Venezuela is proof of the miraculous impact of socialism. They took a prosperous nation and destroyed it almost overnight. That’s a problem for that other socialist paradise—Cuba.
Cuba relies on aid from Venezuela to put food on the shelves. Venezuela doesn’t have any surplus to give and has cut aid to their comrades. Now Cuba has to ration food because there isn’t enough. CBS reported:
The Cuban government announced Friday it is launching widespread rationing of chicken, eggs, rice, beans, soap and other basic products in the face of a grave economic crisis. Commerce Minister Betsy Díaz Velázquez told the state-run Cuban News Agency that various forms of rationing would be employed in order to deal with shortages of staple foods.
Cuba wants to blame the long existing U.S. trade embargo. But embargos don’t have a major impact. Lots of countries sell oil and many countries sell beef. If one country doesn’t want to sell a product, or doesn’t have it, it doesn’t mean others don’t have it or aren’t willing to trade. If an embargoed country really needs a product from one specific nation, they just find a third party to do the purchasing for them.
If the trade policies of the Trump administration means the U.S. won’t sell widgets to Cuba and they can only use American widgets, they will then buy them from a company in Brazil that buys them from the United States. Trade finds a way in spite of embargos. The only time trade can’t find a way is when there’s nothing to trade—that is where and why socialism becomes a problem.
The problem isn’t the embargo; the problem is Cuba is bankrupt and their currency worth almost nothing. Trade requires both parties to the transaction to have something of value to trade. Cuba can’t trade because Cuba is very bad at producing. Without hard currency they can’t buy the products they need. The embargo isn’t stopping them from buying, socialism is.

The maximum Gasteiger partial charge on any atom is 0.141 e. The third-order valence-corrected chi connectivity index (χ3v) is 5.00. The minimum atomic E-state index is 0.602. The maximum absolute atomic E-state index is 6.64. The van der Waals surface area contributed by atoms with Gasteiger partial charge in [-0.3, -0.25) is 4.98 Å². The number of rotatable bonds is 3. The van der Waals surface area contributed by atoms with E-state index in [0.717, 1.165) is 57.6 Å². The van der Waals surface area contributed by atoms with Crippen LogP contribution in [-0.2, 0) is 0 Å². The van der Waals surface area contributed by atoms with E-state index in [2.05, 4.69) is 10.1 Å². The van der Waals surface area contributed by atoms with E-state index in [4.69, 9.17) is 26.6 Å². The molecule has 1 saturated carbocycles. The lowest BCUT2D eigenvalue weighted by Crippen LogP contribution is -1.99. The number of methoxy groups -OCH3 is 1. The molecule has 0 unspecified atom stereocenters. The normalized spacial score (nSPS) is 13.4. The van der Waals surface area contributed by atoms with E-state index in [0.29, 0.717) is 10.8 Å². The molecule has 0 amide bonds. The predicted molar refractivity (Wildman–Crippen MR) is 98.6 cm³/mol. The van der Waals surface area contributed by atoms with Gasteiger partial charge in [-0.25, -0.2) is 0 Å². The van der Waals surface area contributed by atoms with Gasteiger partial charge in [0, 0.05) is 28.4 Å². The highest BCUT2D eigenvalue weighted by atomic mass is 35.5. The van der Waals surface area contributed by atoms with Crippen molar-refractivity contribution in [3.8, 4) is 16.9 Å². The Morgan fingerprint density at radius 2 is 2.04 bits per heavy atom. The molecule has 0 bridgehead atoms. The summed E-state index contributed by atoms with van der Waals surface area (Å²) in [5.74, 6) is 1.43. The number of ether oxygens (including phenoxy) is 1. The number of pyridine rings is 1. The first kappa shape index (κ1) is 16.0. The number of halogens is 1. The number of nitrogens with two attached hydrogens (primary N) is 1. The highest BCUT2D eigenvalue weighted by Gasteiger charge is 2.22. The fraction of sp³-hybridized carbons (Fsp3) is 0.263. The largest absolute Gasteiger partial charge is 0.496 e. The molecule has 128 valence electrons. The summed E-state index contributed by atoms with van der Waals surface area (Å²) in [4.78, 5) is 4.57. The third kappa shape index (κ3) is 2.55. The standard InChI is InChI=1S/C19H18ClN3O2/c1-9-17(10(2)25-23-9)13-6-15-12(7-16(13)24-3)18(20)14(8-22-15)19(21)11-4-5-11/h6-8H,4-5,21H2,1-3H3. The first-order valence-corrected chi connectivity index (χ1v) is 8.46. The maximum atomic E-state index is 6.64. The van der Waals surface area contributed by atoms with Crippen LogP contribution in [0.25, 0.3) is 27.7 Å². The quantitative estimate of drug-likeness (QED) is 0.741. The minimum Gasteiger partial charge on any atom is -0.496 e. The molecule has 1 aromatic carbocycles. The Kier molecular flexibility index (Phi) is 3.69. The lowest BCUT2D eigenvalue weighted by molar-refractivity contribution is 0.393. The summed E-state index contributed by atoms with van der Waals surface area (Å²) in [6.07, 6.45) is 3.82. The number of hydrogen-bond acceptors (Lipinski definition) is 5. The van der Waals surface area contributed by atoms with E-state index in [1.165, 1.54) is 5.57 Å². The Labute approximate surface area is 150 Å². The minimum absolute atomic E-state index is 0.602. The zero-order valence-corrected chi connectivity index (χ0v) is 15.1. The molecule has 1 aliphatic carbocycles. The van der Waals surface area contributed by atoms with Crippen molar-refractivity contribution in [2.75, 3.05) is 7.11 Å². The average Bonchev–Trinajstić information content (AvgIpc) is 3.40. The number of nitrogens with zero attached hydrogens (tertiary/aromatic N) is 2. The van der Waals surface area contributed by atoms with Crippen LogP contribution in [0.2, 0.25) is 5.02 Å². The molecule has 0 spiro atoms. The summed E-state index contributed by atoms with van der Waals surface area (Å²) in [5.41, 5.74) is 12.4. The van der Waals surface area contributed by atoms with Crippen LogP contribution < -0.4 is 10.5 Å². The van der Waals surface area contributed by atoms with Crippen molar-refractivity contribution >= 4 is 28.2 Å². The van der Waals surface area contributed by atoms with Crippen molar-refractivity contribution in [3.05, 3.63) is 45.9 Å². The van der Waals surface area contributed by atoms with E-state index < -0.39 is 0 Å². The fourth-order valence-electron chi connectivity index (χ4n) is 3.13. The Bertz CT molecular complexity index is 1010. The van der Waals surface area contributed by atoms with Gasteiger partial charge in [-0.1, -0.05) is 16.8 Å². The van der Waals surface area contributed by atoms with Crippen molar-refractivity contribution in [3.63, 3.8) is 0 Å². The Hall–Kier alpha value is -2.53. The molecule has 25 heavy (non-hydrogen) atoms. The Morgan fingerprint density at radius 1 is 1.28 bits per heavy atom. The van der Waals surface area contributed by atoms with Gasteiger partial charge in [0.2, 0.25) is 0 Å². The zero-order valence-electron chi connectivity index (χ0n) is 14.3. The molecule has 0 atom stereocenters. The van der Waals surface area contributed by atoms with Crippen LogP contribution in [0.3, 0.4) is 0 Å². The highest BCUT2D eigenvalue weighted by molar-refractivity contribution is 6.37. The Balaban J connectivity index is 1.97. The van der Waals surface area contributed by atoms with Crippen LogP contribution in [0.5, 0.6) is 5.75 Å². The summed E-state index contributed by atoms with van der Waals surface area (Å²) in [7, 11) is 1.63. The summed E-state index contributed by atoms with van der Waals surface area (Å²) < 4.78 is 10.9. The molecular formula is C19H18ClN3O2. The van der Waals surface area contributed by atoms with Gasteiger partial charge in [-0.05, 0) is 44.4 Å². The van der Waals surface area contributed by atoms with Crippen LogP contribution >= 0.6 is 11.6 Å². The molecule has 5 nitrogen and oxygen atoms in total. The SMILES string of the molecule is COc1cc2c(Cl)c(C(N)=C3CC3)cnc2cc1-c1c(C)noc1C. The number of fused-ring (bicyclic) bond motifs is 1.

Cuba’s socialist planning results in low agricultural production. Cuba dedicates a lot of time to growing very little food and the result, according to CBS, is:
Cuba imports roughly two-thirds of its food at an annual cost of more than $2 billion and brief shortages of individual products have been common for years. In recent months, a growing number of products have started to go missing for days or weeks at a time, and long lines have sprung up within minutes of the appearance of scarce products like chicken or flour.
Communist-run Cuba imports between 60 percent and 70 percent of the food it consumes at a cost of around $2 billion, mainly bulk cereals and grains such as rice, corn, soy and beans, as well as items such as powdered milk and chicken.
Domestic output in all those categories declined last year, according to the report.
Cuba, where 80% of the land is owned by government, no longer produces the food it needs and it can’t import food either as they can’t pay for it. To trade you have to produce and socialism doesn’t produce.
To buy food Cuba needed hard currency so it relied on Venezuela to bail them out with currency from oil exports. But socialism in Venezuela halved oil exports. Earlier this year Bloomberg reported: “Venezuela, once Latin America’s largest oil exporter, ended 2018 with a whimper as overseas sales dropped to the lowest in nearly three decades”. Under government ownership oil production in Venezuela “fell by more than half in the past five years”.
Oil paid for food for Cuba, now it doesn’t. Cuba, once a food exporter, suffers from shortages under state-owned agriculture. Without the ability to produce food they relied on imports and to import they relied on Venezuela for cash. When socialism in Venezuela dramatically reduced oil exports, the country couldn’t prop up Cuba any more. So the failure of socialism in Venezuela exacerbated the failure of socialism in Cuba and food lines result.
Commerce Minister Betsy Díaz Velázquez admits there isn’t enough food but insists Cuba will not return to the misery of past socialist policies. She promises the rationing will, at the very least, “lead to equal distribution”. Now, that is something socialism is good at doing, spreading misery for everyone equally.
By James Peron, the president of the Moorfield Storey Institute and author of several books including Exploding Population Myths and The Liberal Tide.